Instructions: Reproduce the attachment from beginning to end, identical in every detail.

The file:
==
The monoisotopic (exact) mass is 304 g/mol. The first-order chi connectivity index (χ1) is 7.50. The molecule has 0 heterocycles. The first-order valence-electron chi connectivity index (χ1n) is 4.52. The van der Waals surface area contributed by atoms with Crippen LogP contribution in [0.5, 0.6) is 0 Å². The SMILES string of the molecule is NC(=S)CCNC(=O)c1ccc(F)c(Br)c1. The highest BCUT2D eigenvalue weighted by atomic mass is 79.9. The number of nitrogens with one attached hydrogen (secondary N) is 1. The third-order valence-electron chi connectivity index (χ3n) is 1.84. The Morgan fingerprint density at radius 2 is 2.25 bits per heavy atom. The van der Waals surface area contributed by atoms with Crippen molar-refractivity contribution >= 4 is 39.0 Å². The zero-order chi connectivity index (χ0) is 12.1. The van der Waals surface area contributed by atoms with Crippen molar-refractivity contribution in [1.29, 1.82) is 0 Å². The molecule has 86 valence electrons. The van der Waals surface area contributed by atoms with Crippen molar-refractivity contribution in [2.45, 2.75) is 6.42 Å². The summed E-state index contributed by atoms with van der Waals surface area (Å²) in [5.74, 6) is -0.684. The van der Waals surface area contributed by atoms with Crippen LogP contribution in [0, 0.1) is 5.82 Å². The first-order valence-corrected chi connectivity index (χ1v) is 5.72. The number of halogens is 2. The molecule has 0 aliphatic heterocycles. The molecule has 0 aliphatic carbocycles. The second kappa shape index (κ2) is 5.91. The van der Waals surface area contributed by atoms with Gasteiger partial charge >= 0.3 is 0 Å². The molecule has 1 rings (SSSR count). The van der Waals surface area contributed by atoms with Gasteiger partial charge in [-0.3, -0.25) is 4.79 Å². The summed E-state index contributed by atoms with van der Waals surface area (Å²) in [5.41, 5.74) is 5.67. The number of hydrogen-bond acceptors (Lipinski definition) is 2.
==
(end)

The monoisotopic (exact) mass is 304 g/mol. The first-order chi connectivity index (χ1) is 7.50. The molecule has 0 heterocycles. The first-order valence-electron chi connectivity index (χ1n) is 4.52. The van der Waals surface area contributed by atoms with Crippen LogP contribution in [0.5, 0.6) is 0 Å². The SMILES string of the molecule is NC(=S)CCNC(=O)c1ccc(F)c(Br)c1. The highest BCUT2D eigenvalue weighted by atomic mass is 79.9. The number of nitrogens with one attached hydrogen (secondary N) is 1. The third-order valence-electron chi connectivity index (χ3n) is 1.84. The Morgan fingerprint density at radius 2 is 2.25 bits per heavy atom. The van der Waals surface area contributed by atoms with Crippen molar-refractivity contribution >= 4 is 39.0 Å². The zero-order chi connectivity index (χ0) is 12.1. The van der Waals surface area contributed by atoms with Crippen molar-refractivity contribution in [1.29, 1.82) is 0 Å². The molecule has 86 valence electrons. The van der Waals surface area contributed by atoms with Crippen molar-refractivity contribution in [2.45, 2.75) is 6.42 Å². The summed E-state index contributed by atoms with van der Waals surface area (Å²) in [5.74, 6) is -0.684. The van der Waals surface area contributed by atoms with Crippen LogP contribution in [0, 0.1) is 5.82 Å². The first-order valence-corrected chi connectivity index (χ1v) is 5.72. The number of halogens is 2. The molecule has 0 aliphatic heterocycles. The molecule has 0 aliphatic carbocycles. The second kappa shape index (κ2) is 5.91. The van der Waals surface area contributed by atoms with Gasteiger partial charge >= 0.3 is 0 Å². The molecule has 1 rings (SSSR count). The van der Waals surface area contributed by atoms with Gasteiger partial charge in [-0.3, -0.25) is 4.79 Å². The summed E-state index contributed by atoms with van der Waals surface area (Å²) in [5.41, 5.74) is 5.67. The number of hydrogen-bond acceptors (Lipinski definition) is 2.